Local style in art and decoration included scrolls, simple curves, straight lines, and images of wild animals. Chavín sculpture is usually of white granite and black limestone. Carved stone mortars and pestles, conch-shell trumpets, bone tubes and spatulas, and metal spatulas and spoons were found decorated in Chavín style, as were various textiles including tapestries. Pottery was found in a wide variety of forms, including bottles and bowls, decorated with a wider range of distinctive elements.

Site significance[edit]

El Castillo, part of the Chavín de Huántar ruins

The site was described by early 20th-century Peruvian archaeologist Julio C. Tello as "the birthplace of South American culture",[3] in recognition of its significance as a center of power for the Chavín culture, which he believed was the oldest in the highlands. Chavín de Huántar is located north of modern-day Lima at the confluence of two rivers: the Mosna and the Huanchecsa. This site allowed for easy access by the waterways and, at the same time, limited access to outsiders.

But discoveries and excavations since the late 20th century have established the older Norte Chico, also known as Caral-Supe, as the site of the first civilization in the Americas and what is now Peru. Dated to 5,000 years ago, it covered an area across four river valleys, about 100 miles north of Lima.

Chavín de Huántar is located in a lowland valley at the confluence of the Mosna and the Huanchecsa. High altitude valleys are located nearby. Consequently, the people at Chavín de Huántar were able to cultivate both lowland crops such as maize and high altitude crops such as potatoes. The people were also domesticating llamas in the high altitude areas for food and to serve as transport animals, to carry heavy loads on the steep slopes of the hills.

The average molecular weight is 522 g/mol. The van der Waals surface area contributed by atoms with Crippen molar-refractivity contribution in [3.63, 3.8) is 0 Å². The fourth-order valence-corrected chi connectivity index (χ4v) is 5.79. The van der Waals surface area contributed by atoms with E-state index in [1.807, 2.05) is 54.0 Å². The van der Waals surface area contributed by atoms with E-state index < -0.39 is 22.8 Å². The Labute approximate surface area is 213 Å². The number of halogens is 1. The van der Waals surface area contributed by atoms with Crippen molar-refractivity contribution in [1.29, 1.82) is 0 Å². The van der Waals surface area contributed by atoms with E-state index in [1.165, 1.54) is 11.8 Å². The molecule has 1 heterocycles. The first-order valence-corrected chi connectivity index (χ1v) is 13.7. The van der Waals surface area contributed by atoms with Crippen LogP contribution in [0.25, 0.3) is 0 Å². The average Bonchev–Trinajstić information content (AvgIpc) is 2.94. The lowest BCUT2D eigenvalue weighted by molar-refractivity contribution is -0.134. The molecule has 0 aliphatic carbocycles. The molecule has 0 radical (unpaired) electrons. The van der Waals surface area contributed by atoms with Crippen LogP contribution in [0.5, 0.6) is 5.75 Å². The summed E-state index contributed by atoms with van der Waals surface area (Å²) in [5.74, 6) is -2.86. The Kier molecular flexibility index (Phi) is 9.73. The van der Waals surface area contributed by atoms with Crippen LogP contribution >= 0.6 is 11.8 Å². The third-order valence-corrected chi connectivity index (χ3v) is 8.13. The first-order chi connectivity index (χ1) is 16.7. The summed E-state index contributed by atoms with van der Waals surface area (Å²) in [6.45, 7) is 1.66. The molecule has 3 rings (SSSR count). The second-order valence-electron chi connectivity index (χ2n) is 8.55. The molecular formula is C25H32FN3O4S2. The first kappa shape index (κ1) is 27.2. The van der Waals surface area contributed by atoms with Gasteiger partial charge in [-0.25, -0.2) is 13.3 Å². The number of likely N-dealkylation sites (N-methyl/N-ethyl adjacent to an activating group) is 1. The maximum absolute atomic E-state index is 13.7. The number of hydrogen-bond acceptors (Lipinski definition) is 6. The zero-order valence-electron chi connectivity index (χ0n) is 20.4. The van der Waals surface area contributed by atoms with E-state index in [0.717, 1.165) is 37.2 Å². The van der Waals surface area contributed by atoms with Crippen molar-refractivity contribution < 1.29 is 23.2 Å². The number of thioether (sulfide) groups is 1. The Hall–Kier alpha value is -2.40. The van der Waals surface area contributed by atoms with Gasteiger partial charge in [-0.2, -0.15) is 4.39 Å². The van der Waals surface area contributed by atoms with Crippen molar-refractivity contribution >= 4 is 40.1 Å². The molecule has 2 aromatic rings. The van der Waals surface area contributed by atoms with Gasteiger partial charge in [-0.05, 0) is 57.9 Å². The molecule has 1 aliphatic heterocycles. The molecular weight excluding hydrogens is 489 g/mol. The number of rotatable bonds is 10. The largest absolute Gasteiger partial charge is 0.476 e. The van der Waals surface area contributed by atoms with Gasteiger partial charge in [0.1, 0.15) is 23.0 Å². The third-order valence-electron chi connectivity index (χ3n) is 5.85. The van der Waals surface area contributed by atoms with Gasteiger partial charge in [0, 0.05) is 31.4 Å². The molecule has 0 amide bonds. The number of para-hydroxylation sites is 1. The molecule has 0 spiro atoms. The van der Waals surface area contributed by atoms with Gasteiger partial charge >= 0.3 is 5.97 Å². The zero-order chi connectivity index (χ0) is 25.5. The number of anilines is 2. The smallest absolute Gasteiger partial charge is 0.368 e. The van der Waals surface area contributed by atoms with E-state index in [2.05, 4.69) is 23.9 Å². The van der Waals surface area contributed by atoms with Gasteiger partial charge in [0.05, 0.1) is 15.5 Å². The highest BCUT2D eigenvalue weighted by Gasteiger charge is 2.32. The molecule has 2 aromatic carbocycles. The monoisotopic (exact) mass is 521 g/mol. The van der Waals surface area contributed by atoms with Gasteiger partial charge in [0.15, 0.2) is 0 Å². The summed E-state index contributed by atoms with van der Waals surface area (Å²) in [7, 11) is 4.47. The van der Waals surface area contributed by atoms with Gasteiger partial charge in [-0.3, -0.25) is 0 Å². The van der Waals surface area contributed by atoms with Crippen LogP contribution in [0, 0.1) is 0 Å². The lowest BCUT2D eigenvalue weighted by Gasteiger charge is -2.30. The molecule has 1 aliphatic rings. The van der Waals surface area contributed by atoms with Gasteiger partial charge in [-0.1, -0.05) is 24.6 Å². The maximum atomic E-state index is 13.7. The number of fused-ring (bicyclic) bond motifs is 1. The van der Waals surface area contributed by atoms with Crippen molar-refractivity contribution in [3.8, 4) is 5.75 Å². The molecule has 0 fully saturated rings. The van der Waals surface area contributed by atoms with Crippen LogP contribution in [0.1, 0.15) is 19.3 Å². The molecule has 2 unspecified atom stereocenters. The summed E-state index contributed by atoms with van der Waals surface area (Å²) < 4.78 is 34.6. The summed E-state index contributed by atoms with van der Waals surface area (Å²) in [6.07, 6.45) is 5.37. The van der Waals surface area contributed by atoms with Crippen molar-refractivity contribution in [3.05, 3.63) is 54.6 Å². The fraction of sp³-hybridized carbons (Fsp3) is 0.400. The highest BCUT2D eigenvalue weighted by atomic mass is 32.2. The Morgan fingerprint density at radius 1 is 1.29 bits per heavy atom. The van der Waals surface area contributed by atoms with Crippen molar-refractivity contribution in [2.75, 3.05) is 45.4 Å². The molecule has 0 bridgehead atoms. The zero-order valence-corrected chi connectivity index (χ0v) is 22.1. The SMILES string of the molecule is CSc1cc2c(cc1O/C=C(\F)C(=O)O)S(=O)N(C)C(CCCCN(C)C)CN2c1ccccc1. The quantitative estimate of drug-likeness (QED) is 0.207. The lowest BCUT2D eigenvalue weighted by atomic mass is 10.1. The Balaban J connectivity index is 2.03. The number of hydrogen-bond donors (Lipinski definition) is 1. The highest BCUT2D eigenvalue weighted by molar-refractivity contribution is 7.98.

The religious significance of Chavín de Huántar was inspired by the geography of the site. The confluence of two large rivers has been considered to have spiritual importance in many cultures. Similarly, Chavín de Huántar was developed as a religious ceremonial center. The confluence of two rivers is referred to as tinkuy, which can be defined as the harmonious meeting of opposing forces. Chavín de Huántar likely was thought to have been a meeting place of natural and cosmic forces. The area is known to have natural hot springs and an awe-inspiring view of the Wantsan peak, both of which may have added to the religious significance of the site.[1]

Early religious practices[edit]

Archaeologists continue to debate about the likely religious practices during the peak period at Chavín de Huántar. In the 1970s Peruvian Luis Lumbreras visited the site and learned some of the oral history from the locals. They believe the word Chavín comes from the Quechua word, chaupin, meaning center, expressing its significance to local indigenous communities at the time. After investigation at the site, Lumbreas theorized that elites in the communities may have developed the ritual at the site. He also believed that they may have persuaded followers to the temple in order to maintain their political and social structure.

2000 to present[edit]

In the early 2000s John Rick and his team from Stanford University came to similar conclusions about the development of religious practices.[4] Rick theorizes that the higher-ups (typically priests) at the temple would use deliberate techniques, material goods, and intricate architectural features to persuade and gain followers. These theories could be evidence that the temple and the priests in it exercised much power over local communities during its peak period.[5]